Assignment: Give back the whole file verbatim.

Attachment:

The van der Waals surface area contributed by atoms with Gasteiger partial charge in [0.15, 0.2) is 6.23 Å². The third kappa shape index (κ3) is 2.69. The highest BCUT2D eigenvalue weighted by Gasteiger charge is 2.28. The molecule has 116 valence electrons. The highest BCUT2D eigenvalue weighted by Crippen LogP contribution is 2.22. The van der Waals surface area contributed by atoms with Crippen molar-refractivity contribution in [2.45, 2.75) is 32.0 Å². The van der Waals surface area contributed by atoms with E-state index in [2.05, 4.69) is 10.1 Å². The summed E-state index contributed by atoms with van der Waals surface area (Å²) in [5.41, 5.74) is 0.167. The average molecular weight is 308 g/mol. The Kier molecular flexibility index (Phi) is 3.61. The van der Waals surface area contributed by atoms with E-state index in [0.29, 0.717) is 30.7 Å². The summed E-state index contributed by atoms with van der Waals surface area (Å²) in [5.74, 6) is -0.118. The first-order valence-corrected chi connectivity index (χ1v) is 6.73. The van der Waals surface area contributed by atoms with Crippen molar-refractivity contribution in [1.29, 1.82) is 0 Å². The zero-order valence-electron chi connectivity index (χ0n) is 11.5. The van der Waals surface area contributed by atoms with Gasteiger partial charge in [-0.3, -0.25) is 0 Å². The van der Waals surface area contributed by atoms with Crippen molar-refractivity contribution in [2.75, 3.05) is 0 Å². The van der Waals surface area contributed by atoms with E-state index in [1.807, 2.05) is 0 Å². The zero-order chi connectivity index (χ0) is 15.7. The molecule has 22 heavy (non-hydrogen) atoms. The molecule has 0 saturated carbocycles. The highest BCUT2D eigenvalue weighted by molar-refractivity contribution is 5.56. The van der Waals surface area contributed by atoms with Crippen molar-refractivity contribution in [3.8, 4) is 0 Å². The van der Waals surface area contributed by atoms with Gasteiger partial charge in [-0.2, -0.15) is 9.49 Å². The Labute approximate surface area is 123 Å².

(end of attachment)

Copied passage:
The van der Waals surface area contributed by atoms with Gasteiger partial charge in [0.15, 0.2) is 6.23 Å². The third kappa shape index (κ3) is 2.69. The highest BCUT2D eigenvalue weighted by Gasteiger charge is 2.28. The molecule has 116 valence electrons. The highest BCUT2D eigenvalue weighted by Crippen LogP contribution is 2.22. The van der Waals surface area contributed by atoms with Crippen molar-refractivity contribution in [2.45, 2.75) is 32.0 Å². The van der Waals surface area contributed by atoms with E-state index in [2.05, 4.69) is 10.1 Å². The summed E-state index contributed by atoms with van der Waals surface area (Å²) in [5.41, 5.74) is 0.167. The average molecular weight is 308 g/mol. The Kier molecular flexibility index (Phi) is 3.61. The van der Waals surface area contributed by atoms with E-state index in [0.29, 0.717) is 30.7 Å². The summed E-state index contributed by atoms with van der Waals surface area (Å²) in [5.74, 6) is -0.118. The first-order valence-corrected chi connectivity index (χ1v) is 6.73. The van der Waals surface area contributed by atoms with Crippen molar-refractivity contribution in [1.29, 1.82) is 0 Å². The zero-order valence-electron chi connectivity index (χ0n) is 11.5. The van der Waals surface area contributed by atoms with Gasteiger partial charge in [-0.3, -0.25) is 0 Å². The van der Waals surface area contributed by atoms with Crippen molar-refractivity contribution in [2.75, 3.05) is 0 Å². The van der Waals surface area contributed by atoms with E-state index in [1.807, 2.05) is 0 Å². The zero-order chi connectivity index (χ0) is 15.7. The molecule has 22 heavy (non-hydrogen) atoms. The molecule has 0 saturated carbocycles. The highest BCUT2D eigenvalue weighted by molar-refractivity contribution is 5.56. The van der Waals surface area contributed by atoms with Crippen molar-refractivity contribution in [3.8, 4) is 0 Å². The van der Waals surface area contributed by atoms with Gasteiger partial charge in [-0.2, -0.15) is 9.49 Å². The Labute approximate surface area is 123 Å².